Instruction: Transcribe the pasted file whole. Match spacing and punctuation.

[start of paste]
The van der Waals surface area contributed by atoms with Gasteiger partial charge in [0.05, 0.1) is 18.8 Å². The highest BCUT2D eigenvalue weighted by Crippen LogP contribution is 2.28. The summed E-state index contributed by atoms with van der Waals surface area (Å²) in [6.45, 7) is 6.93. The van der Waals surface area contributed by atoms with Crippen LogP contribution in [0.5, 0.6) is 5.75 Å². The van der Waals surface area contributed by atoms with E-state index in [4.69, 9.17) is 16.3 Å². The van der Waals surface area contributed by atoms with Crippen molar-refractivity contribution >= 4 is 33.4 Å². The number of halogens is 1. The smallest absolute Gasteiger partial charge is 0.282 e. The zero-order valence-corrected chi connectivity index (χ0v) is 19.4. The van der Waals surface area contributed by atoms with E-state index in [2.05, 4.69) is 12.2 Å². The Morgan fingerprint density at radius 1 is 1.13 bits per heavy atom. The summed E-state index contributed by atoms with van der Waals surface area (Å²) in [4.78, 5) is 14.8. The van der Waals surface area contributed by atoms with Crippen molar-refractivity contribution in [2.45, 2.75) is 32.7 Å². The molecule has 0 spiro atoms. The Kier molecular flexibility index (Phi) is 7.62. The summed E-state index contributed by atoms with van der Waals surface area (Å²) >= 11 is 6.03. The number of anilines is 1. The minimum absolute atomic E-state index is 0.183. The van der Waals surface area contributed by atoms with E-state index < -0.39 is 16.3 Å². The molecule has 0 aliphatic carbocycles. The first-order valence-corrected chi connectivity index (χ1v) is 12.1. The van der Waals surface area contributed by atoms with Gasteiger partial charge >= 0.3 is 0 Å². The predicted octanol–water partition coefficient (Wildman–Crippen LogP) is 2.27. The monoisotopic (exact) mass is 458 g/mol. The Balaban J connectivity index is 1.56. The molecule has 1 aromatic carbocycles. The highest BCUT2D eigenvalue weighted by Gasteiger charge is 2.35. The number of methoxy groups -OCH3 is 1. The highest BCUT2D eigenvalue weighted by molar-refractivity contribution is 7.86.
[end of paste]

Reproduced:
The van der Waals surface area contributed by atoms with Gasteiger partial charge in [0.05, 0.1) is 18.8 Å². The highest BCUT2D eigenvalue weighted by Crippen LogP contribution is 2.28. The summed E-state index contributed by atoms with van der Waals surface area (Å²) in [6.45, 7) is 6.93. The van der Waals surface area contributed by atoms with Crippen LogP contribution in [0.5, 0.6) is 5.75 Å². The van der Waals surface area contributed by atoms with E-state index in [4.69, 9.17) is 16.3 Å². The van der Waals surface area contributed by atoms with Crippen molar-refractivity contribution >= 4 is 33.4 Å². The number of halogens is 1. The smallest absolute Gasteiger partial charge is 0.282 e. The zero-order valence-corrected chi connectivity index (χ0v) is 19.4. The van der Waals surface area contributed by atoms with E-state index in [2.05, 4.69) is 12.2 Å². The Morgan fingerprint density at radius 1 is 1.13 bits per heavy atom. The summed E-state index contributed by atoms with van der Waals surface area (Å²) in [4.78, 5) is 14.8. The van der Waals surface area contributed by atoms with Crippen molar-refractivity contribution in [2.45, 2.75) is 32.7 Å². The molecule has 0 spiro atoms. The Kier molecular flexibility index (Phi) is 7.62. The summed E-state index contributed by atoms with van der Waals surface area (Å²) >= 11 is 6.03. The number of anilines is 1. The minimum absolute atomic E-state index is 0.183. The van der Waals surface area contributed by atoms with E-state index < -0.39 is 16.3 Å². The molecule has 0 aliphatic carbocycles. The first-order valence-corrected chi connectivity index (χ1v) is 12.1. The van der Waals surface area contributed by atoms with Gasteiger partial charge >= 0.3 is 0 Å². The predicted octanol–water partition coefficient (Wildman–Crippen LogP) is 2.27. The monoisotopic (exact) mass is 458 g/mol. The Balaban J connectivity index is 1.56. The molecule has 1 aromatic carbocycles. The highest BCUT2D eigenvalue weighted by Gasteiger charge is 2.35. The number of methoxy groups -OCH3 is 1. The highest BCUT2D eigenvalue weighted by molar-refractivity contribution is 7.86.